How to bring your car to Ecuador

Freejack :

I have read many many of your posts. You have many neutral and often negative things to say.

Neutral to negative?  Sounds about right if you're describing my thoughts about Ecuador during this past year when I've been in Colombia.  Since October, I've been in the border town of Ipiales, Colombia.  Before that, Medellín and the Coffee Zone.

1. Ecuador's cost-of-living allure has waned in comparison to Colombia, given the weakness of the Colombian peso (good for Expat consumers here). Everything here is on sale as a result of the cheap peso as compared to the USA dollar.  The comparatively cheap Colombian tariffs are part of that story, especially for electronics and smartphones.

2.  In my experience, the restaurant food is tastier here in Colombia.  Not talking about two-dollar 'almuerzos'  .. but chicken and pizza and the better restaurants.  Just tastier in my opinion even in a smaller city such as Ipiales.  The best restaurant I've found here is Da Vinci (Italian).  They've been open only for dinner, but will be adding a lunch menu in two weeks.

3.  After almost a year in office, Ecuador's presidente has shown practically no signs he wants to bring back casino gaming to the tourist-hotels in the biggest Ecuadorian cities.  Here in this city, I'm within walking distance of two live blackjack tables, open nightly.  Minimum bet is 5,000 pesos or $1.67 US. 


Is it true that they are considering an exemption for pure electric vehicles....or, am I just dreaming?

B.Bindon :

Is it true that they are considering an exemption for pure electric vehicles....or, am I just dreaming?

I suspect that Mr. Sandman brought you a dream. :sleep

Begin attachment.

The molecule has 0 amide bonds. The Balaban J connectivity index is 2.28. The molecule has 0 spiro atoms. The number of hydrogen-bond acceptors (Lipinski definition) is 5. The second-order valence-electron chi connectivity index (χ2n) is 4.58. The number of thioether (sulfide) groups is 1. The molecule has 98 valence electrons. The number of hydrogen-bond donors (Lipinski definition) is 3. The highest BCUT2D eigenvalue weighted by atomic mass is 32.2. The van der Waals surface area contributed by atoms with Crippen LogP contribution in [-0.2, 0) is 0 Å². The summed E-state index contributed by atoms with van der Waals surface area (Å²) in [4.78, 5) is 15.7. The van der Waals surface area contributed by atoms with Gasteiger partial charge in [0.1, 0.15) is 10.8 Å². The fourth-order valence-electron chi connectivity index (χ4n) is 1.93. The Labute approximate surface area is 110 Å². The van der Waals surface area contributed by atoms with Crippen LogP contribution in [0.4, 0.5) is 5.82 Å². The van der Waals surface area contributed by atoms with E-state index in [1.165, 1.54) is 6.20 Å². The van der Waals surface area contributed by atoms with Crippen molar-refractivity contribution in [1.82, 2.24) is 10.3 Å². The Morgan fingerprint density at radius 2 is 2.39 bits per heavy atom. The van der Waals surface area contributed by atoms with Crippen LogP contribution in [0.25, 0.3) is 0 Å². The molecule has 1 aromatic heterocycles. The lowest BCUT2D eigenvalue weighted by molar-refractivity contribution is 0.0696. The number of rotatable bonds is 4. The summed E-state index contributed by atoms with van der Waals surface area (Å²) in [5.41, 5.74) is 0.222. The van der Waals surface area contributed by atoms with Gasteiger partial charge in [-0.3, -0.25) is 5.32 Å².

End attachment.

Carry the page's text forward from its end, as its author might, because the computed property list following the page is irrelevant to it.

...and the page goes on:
However, Susan_in_Ecuador did give you hope in a post on this thread last week.  She suggested you contact Sanestar or attorney Sandra Baquero. 

Susan also posted a document filled with Spanish legalese in that post, which could theoretically be relevant.

You might want to re-read post #26 and see where that leads you.


You need to consider the availability of parts for whatever vehicle you intend to import.

What about a vintage car (1960) 3 wheel?

Dear Paul,

Cars of that vintage may be imported into Ecuador.

I say may .. because a 58-year-old car may need to meet certain standards.

What you're suggesting is a rarity.  Anybody who would go to the trouble of importing a vintage vehicle to Ecuador .. should be able to afford an immigration attorney to advise on the issue.  Mine is Sebastian Cordero of Quito, email at scordero(at)

  -- cccmedia

Ahhhhh........I see says the blind we get to the crux of the matter........hahaha........blackjack....oops.....power outage in Chiriqui......another one.......more in less than 1 week here than in 6 weeks in Colombia, Ecuador and Peru..........and more traffic accidents too........just stupid.......

I was likewise curious about the issue of importing new / used cars into Ecuador several months ago. I came across the Ecuadorian law cited earlier in the thread. But I also found this lengthy boring document from the United States Department of Commerce / International Trade Administration: … 5Final.pdf that gives a bit of insight: